Lithium-ion batteries: a safety guide
What do electric bikes, cell phones, drills and your kids’ motorized toys have in common? They’re all powered by lithium-ion batteries and if you’re not using them correctly, they could catch fire or explode.
The Mt. Lebanon Fire Department is reminding residents that it’s important to follow safe practices with devices that use lithium-ion batteries.
“Statistically, they’re safe. But when it goes sideways, it’s not a fire that is easily put out,” said fire chief Nick Sohyda.
While Mt. Lebanon thus far has only had one large fire caused by the battery from a lawn mower, there’s a big uptick nationwide in fires started by lithium-ion batteries. You may have seen the large apartment complex fires on the news from New York City where the batteries for e-scooters ignited and exploded. Those were lithium-ion batteries.
The problem has gotten so bad in New York City that Mayor Eric Adams recently enacted legislation to promote safe practices for e-scooters and e-bikes, along with implementing laws that further regulate fire protections for lithium-ion batteries.
Problems often occur when the batteries are damaged or defective, or when a battery or charger is used for another use than its intended purpose. With electric mobility devices, the problem escalates because of the battery size.
Damage to individual cells can cause the battery to go into what’s called “thermal runaway,” said deputy chief Rodger Ricciuti. This can cause a chain reaction and the batteries can begin to overheat in an uncontrolled state.
Sohyda called these fires “challenging” to put out, in that “sometimes when you think they’re extinguished, they’re really not.”
“This doesn’t mean don’t use them. It means, use them right,” said Lt. Kris Siegert.
So, what can you do?
• Do not use batteries that are damaged.
• Only use devices, batteries and charging equipment that with a UL certification.
• Always follow the manufacturer’s instructions.
• Only use the battery and charger that are designed for the device.
• Only charge one device or battery at a time and charge on a solid, flat surface.
• Keep batteries at room temperatures and store away from anything that can catch fire.
Stop using the battery if you notice an odor, change in color, too much heat, a change in shape, leaking or not keeping its charge. If you experience any of these, move the device out of your house.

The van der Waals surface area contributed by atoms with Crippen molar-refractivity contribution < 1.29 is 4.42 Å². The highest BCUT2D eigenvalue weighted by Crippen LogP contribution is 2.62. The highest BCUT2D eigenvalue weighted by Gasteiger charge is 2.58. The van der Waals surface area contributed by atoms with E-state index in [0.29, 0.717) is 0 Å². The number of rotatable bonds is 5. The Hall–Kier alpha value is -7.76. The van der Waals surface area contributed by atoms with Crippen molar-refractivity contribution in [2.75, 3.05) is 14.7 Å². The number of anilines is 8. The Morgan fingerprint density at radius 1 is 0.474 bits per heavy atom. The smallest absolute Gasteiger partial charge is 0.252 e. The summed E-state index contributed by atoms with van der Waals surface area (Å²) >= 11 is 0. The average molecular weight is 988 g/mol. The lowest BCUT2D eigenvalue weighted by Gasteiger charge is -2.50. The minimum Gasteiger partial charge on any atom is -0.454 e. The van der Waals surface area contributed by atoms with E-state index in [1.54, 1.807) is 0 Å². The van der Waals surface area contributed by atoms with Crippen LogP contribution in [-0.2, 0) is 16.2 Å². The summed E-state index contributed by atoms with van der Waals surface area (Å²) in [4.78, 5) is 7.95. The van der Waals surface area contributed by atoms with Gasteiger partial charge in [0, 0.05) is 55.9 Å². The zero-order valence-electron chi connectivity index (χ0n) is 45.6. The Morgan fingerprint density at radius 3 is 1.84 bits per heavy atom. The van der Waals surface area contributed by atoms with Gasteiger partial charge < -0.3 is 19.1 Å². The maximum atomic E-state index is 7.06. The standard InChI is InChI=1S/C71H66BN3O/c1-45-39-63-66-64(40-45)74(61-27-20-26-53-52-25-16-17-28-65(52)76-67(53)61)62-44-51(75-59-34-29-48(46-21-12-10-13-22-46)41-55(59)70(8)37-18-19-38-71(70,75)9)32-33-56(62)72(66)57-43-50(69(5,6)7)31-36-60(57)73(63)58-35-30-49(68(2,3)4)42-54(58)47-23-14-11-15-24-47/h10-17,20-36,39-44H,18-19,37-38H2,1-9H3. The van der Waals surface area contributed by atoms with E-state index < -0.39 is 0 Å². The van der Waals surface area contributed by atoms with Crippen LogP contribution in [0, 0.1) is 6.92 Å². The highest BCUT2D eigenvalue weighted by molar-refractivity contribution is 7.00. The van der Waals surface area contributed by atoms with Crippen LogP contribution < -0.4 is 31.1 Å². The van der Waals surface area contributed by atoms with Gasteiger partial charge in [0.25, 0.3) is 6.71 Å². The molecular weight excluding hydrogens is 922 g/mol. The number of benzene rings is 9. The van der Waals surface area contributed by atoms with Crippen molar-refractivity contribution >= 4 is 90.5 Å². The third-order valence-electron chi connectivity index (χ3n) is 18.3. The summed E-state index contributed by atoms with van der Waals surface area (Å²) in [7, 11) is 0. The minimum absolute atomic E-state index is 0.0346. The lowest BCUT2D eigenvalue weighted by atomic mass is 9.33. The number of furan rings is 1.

If it’s smoking, call 911. The battery can go from smoking to fully engulfed in a short time.
If you see a fire, get out and call 911. Do not try to put it out yourself.
Do not put lithium-ion batteries in the trash. Recycle them. Lithium-ion batteries can be recycled during Mt. Lebanon’s household hazardous waste collection on August 12, from 9 a.m. to 1 p.m. Get details and register by visiting www.mtlebanon.org.
ROCK THE BLOCK! Rock the Block with Public Safety, a block party hosted by our first responders, was so popular last year that we’re bringing it back for another season. Details are still in the works, but you can keep up by checking our public safety social media pages for updates. The Citizens Police Academy will also be returning this September. More details to follow in the upcoming months.
BE ON THE LOOKOUT Home burglaries are on the rise in the South Hills. Mt. Lebanon police are asking you to be cautious and notify police of any suspicious activity. Lock your doors.
LET’S KEEP LEARNING Your kids likely know them from school. Now it’s your turn to learn from Mt. Lebanon Fire Department’s Lt. Kris Siegert and Lt. Josh Sadowy, as they head to Mt. Lebanon High School for a free, one-night continuing education class from 6:30 to 9 p.m. on June 13.
The program, geared toward residents 16 and older, will cover common causes of fire in a home, how to prevent fires, and what to do if there is a fire. The evening will conclude with training on using a fire extinguisher in a controlled environment. Visit www.mtlsd.org/ for more information on how to register.
SPRING IS HERE! And with the weather starting to heat up, walkers are out in full force. If you’re driving or walking, remember to keep your head up and phone down and Look Up, Lebo. If you’re behind the wheel, keep an eye out for pedestrians and yield at crosswalks. Stay alert.